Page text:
In order to compare COALESCE to other algorithms that explicitly predict regulatory modules (instead of solely gene expression biclusters), we evaluated its TF/target assignments based on the curated Yeastract (Teixeira et al., 2006) database (Fig. 3A). Yeastract includes one or more experimentally determined consensus binding sequences for ~100 yeast TFs, as well as known regulatory targets for an additional ~75 TFs. Using this information, we evaluated the cMonkey (Reiss et al., 2006) system in a similar manner, in addition to the FIRE (Elemento et al., 2007) and Weeder (Pavesi et al., 2004) motif predictors. While running cMonkey on the 2200-condition yeast compendium proved to be computationally impractical, we were able to run COALESCE on the 667 conditions used by Reiss et al. to validate cMonkey. Likewise, since FIRE and Weeder require data to be pre-clustered before motif prediction, we evaluated these two algorithms on these 667 conditions as clustered by k-means with k[set membership]{50, 100, 500} and on the clusters produced by COALESCE itself. FIRE's best results were produced for k=50 (likely due to the relatively large size of the resulting clusters) and Weeder's for COALESCE's clusters (likely due to their smaller size). The resulting predictive performance of all four algorithms (COALESCE, cMonkey, FIRE and Weeder) is shown in Figure 3A. This figure displays a representative sample of predictions for individual TFs in order of decreasing algorithm-independent performance; COALESCE consistently provides accurate predictions for a variety of TFs, while cMonkey, FIRE and Weeder produce much sparser results and generally focus on common motifs with many strongly co-regulated targets (e.g. Gcn4p, Hap4p). It is worth noting that COALESCE runs over four times faster for S.cerevisiae data than comparable algorithms such as cMonkey (for which additional results are shown in Supplementary Fig. 5), and many times faster for higher organisms, enabling it to perform more in-depth analyses of larger, complex datasets; this is particularly important when exploring large compendia of metazoan (e.g. human) expression data as discussed below.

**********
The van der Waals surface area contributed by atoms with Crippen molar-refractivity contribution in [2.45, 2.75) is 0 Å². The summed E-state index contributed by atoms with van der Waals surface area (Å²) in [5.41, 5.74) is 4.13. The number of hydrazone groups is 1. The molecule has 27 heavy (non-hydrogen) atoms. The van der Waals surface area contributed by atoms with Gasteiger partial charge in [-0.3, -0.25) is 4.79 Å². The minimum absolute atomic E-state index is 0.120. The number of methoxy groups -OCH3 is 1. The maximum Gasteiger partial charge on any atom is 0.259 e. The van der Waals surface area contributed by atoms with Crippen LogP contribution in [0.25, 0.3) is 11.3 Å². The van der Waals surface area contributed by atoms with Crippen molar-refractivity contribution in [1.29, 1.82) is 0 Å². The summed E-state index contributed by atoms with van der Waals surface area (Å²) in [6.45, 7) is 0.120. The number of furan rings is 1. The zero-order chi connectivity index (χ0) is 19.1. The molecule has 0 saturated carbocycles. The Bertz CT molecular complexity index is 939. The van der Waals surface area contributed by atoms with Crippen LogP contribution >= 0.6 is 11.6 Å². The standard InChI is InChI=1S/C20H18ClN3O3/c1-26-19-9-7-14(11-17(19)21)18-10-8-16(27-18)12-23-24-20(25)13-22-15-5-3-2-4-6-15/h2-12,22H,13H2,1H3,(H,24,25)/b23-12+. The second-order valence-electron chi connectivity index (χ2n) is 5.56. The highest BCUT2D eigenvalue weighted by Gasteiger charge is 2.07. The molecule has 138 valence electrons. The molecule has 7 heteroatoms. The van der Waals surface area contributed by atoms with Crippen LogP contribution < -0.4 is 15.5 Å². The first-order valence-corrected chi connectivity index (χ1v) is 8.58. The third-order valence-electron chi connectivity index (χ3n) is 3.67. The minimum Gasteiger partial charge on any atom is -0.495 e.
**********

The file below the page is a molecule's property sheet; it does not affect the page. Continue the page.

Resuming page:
Fig. 3.
Accuracy of predicted S.cerevisiae and E.coli TF targets using the Yeastract and RegulonDB databases. COALESCE and cMonkey (Reiss et al., 2006) both predict expression biclusters and putative motifs simultaneously; FIRE (Elemento et al., 2007) and Weeder ...